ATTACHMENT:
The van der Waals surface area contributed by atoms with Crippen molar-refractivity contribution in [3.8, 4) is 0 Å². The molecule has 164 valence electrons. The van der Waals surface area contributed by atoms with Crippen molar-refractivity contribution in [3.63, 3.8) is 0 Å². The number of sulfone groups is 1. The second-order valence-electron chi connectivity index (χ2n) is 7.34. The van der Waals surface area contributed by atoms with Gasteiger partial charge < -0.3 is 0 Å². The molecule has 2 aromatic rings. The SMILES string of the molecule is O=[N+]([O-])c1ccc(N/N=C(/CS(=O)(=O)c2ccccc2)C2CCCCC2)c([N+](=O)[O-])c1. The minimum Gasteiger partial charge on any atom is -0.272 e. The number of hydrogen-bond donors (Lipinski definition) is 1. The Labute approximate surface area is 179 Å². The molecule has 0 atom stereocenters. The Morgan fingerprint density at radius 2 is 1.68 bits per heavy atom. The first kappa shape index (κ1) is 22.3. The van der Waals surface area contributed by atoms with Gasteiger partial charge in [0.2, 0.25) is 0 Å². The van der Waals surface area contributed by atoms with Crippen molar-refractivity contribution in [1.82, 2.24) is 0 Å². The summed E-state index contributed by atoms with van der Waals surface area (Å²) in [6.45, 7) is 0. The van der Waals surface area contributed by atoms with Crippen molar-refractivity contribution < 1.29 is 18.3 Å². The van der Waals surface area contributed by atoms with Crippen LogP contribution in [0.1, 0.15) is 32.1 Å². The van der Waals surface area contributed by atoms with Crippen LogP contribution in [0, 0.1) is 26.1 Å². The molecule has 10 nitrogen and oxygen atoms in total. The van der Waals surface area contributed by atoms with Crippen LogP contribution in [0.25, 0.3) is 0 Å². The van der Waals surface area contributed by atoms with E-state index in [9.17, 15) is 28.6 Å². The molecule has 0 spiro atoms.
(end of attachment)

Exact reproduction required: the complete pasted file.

The van der Waals surface area contributed by atoms with Crippen molar-refractivity contribution in [3.8, 4) is 0 Å². The molecule has 164 valence electrons. The van der Waals surface area contributed by atoms with Crippen molar-refractivity contribution in [3.63, 3.8) is 0 Å². The number of sulfone groups is 1. The second-order valence-electron chi connectivity index (χ2n) is 7.34. The van der Waals surface area contributed by atoms with Gasteiger partial charge < -0.3 is 0 Å². The molecule has 2 aromatic rings. The SMILES string of the molecule is O=[N+]([O-])c1ccc(N/N=C(/CS(=O)(=O)c2ccccc2)C2CCCCC2)c([N+](=O)[O-])c1. The minimum Gasteiger partial charge on any atom is -0.272 e. The number of hydrogen-bond donors (Lipinski definition) is 1. The Labute approximate surface area is 179 Å². The molecule has 0 atom stereocenters. The Morgan fingerprint density at radius 2 is 1.68 bits per heavy atom. The first kappa shape index (κ1) is 22.3. The van der Waals surface area contributed by atoms with Gasteiger partial charge in [0.2, 0.25) is 0 Å². The van der Waals surface area contributed by atoms with Crippen molar-refractivity contribution in [1.82, 2.24) is 0 Å². The summed E-state index contributed by atoms with van der Waals surface area (Å²) in [6.45, 7) is 0. The van der Waals surface area contributed by atoms with Crippen molar-refractivity contribution < 1.29 is 18.3 Å². The van der Waals surface area contributed by atoms with Crippen LogP contribution in [0.1, 0.15) is 32.1 Å². The van der Waals surface area contributed by atoms with Crippen LogP contribution in [0, 0.1) is 26.1 Å². The molecule has 10 nitrogen and oxygen atoms in total. The van der Waals surface area contributed by atoms with Crippen LogP contribution in [0.25, 0.3) is 0 Å². The van der Waals surface area contributed by atoms with E-state index in [9.17, 15) is 28.6 Å². The molecule has 0 spiro atoms.